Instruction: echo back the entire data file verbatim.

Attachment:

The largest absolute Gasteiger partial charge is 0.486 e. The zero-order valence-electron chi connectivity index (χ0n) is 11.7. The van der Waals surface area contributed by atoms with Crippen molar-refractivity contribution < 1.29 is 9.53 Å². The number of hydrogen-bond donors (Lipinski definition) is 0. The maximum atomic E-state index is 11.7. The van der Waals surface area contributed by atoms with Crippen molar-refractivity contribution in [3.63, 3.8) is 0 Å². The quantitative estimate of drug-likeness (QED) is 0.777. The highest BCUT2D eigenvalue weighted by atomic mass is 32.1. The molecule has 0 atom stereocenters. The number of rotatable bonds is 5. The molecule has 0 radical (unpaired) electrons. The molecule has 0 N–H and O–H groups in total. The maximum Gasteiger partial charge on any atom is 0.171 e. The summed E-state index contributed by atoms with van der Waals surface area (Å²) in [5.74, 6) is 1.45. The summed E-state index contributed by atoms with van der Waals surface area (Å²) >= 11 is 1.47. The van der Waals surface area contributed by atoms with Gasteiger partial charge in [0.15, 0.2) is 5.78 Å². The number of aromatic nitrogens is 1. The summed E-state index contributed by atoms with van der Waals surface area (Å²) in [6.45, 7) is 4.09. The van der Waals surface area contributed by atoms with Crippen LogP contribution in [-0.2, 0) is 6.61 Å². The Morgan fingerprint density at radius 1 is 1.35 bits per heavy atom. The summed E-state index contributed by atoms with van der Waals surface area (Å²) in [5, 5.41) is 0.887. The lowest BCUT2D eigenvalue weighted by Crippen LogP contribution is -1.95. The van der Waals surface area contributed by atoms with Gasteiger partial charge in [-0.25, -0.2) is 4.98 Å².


The largest absolute Gasteiger partial charge is 0.486 e. The zero-order valence-electron chi connectivity index (χ0n) is 11.7. The van der Waals surface area contributed by atoms with Crippen molar-refractivity contribution < 1.29 is 9.53 Å². The number of hydrogen-bond donors (Lipinski definition) is 0. The maximum atomic E-state index is 11.7. The van der Waals surface area contributed by atoms with Crippen molar-refractivity contribution in [3.63, 3.8) is 0 Å². The quantitative estimate of drug-likeness (QED) is 0.777. The highest BCUT2D eigenvalue weighted by atomic mass is 32.1. The molecule has 0 atom stereocenters. The number of rotatable bonds is 5. The molecule has 0 radical (unpaired) electrons. The molecule has 0 N–H and O–H groups in total. The maximum Gasteiger partial charge on any atom is 0.171 e. The summed E-state index contributed by atoms with van der Waals surface area (Å²) in [5.74, 6) is 1.45. The summed E-state index contributed by atoms with van der Waals surface area (Å²) >= 11 is 1.47. The van der Waals surface area contributed by atoms with Gasteiger partial charge in [0.15, 0.2) is 5.78 Å². The number of aromatic nitrogens is 1. The summed E-state index contributed by atoms with van der Waals surface area (Å²) in [6.45, 7) is 4.09. The van der Waals surface area contributed by atoms with Crippen LogP contribution in [-0.2, 0) is 6.61 Å². The Morgan fingerprint density at radius 1 is 1.35 bits per heavy atom. The summed E-state index contributed by atoms with van der Waals surface area (Å²) in [5, 5.41) is 0.887. The lowest BCUT2D eigenvalue weighted by Crippen LogP contribution is -1.95. The van der Waals surface area contributed by atoms with Gasteiger partial charge in [-0.25, -0.2) is 4.98 Å².